Mazzulla may not be looking over his shoulder anymore, but the Celtics should be because teams are gaining on them. Since the hot start, the team has looked merely above average at 23-13, rather than world beating. They’re now only a half-game ahead of the Milwaukee Bucks (41-17) for the NBA’s best record and the East’s top seed. Mazzulla has been criticized for not calling timeouts at crucial junctures in games. Over the past 15 games, the Celtics have had a below-average offense. During the 18-4 stretch to start the season, the Celtics had not just the best offense in the NBA, but one of the best offenses in league history. The good news for Boston is that its defense has steadily improved while its offense has declined.


The Celtics should receive a boost after the All-Star break, in the great gift of health. The starting lineup that took the team deep in last year’s playoffs — Tatum, Brown, Marcus Smart, Al Horford and Robert Williams III — has played only 29 minutes together this season. That unit is expected to be at full strength for the last stretch of the season.


But even with injuries, the team is deep enough to contend. Derrick White, the sixth-year guard, has been a revelation during his first full season in Boston. In eight February games stepping in for the injured Smart, White averaged 21.1 points, 5.0 rebounds and 6.8 assists per game. Malcolm Brogdon, whom the Celtics acquired in an offseason trade with Indiana, has been a reliable contributor and one of the best 3-point shooters in the league. Brogdon and White would likely be starters on most NBA teams. That the Celtics expect to use them as reserves is a luxury. In one of their last games before the All-Star break, the Celtics nearly knocked off the Bucks on the road despite missing almost all their top players.


The talent is there for the Celtics to win the championship. They are loaded with playmakers, elite shooting and top-notch defenders who can play multiple positions. They can counter Philadelphia’s Joel Embiid and Milwaukee’s Giannis Antetokounmpo with a steady rotation of mobile forwards, including Horford. Their division-rival Brooklyn Nets imploded at the deadline and traded away their remaining stars, sending Kyrie Irving to Dallas and Kevin Durant to Phoenix.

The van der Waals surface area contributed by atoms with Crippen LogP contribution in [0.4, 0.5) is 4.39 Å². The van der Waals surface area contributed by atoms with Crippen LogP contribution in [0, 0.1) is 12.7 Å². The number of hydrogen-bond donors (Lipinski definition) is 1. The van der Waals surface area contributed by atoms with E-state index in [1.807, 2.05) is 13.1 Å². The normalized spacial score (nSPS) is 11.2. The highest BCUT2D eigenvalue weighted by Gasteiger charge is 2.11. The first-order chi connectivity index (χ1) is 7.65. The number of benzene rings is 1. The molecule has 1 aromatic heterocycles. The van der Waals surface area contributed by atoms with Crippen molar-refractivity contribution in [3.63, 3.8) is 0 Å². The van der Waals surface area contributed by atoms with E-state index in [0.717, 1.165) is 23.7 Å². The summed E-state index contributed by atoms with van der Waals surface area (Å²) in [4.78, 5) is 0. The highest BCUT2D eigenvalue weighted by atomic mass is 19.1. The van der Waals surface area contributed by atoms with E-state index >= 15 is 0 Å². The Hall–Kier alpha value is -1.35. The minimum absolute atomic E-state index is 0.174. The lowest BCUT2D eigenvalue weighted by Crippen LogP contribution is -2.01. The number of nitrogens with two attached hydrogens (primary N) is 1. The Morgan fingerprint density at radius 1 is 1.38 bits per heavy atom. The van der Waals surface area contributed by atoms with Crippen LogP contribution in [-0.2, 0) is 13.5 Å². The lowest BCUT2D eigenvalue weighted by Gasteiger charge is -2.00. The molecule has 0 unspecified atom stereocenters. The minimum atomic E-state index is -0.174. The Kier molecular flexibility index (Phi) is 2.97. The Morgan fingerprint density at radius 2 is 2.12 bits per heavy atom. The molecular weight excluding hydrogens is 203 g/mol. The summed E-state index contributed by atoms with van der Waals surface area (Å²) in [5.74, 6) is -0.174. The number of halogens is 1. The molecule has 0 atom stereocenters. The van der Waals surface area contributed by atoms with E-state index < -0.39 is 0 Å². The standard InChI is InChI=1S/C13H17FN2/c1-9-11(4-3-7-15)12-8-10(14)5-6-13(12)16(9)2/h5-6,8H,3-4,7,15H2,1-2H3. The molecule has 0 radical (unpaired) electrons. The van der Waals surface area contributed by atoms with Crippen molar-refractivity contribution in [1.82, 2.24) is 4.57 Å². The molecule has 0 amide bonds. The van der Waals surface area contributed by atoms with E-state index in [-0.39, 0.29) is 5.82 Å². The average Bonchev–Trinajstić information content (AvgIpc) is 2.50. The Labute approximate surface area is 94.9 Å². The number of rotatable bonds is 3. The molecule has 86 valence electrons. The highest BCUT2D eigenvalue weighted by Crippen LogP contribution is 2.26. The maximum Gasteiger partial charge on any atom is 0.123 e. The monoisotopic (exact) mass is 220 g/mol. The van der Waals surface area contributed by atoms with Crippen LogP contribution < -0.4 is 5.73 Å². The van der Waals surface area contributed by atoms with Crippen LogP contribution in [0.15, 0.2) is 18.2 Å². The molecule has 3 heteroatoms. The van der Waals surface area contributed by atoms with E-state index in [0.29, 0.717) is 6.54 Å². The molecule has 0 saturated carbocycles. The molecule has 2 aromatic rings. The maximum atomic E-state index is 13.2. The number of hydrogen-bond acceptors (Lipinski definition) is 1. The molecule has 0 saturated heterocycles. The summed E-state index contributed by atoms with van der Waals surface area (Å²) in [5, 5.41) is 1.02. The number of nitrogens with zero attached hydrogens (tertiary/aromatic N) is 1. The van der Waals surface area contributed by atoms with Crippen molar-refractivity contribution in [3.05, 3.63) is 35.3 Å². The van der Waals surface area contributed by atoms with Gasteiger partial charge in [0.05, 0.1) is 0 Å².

But lots of teams enter the playoffs with talent, as Boston did last year. Now the Celtics, as Brown noted, should be better prepared for a grueling playoff run after last year’s finals against Golden State, when the team made sloppy, uncharacteristic mistakes and lost the series in six games.


“I think this year we got a little bit more experience,” Brown told reporters. “So I think that will carry over into the finals.”


Anecdotal evidence suggests continuity and experience are crucial for NBA teams to win championships, and that playoff failures are necessary steppingstones to immortality. Michael Jordan and the 1990s Chicago Bulls suffered through the Bad Boys Detroit Pistons teams before starting their reign. Ditto the Miami Heat, who lost deep in previous playoffs before winning their championships in 2006 and 2012. It’s extremely rare for young teams to win championships, though Magic Johnson was a crucial part of the Los Angeles Lakers championship run during his rookie season in 1980 and Tim Duncan led the San Antonio Spurs to a ring in 1999 in his second.


Some teams never quite get there, even with experience and talent — like LeBron James’ Cleveland Cavaliers in the late 2000s. The jury is still out on the Phoenix Suns, who lost in the second round last year after coming within two games of winning the 2021 championship.


This is the Celtics’ best chance to win a championship since 2008, their last title run. If they don’t raise the trophy this season, or at least make the finals, they won’t be able to say it’s because of a lack of talent or experience. It’ll be something intangible.


Being in that place means the franchise must meet lofty ambitions. But it’s better than not having them at all.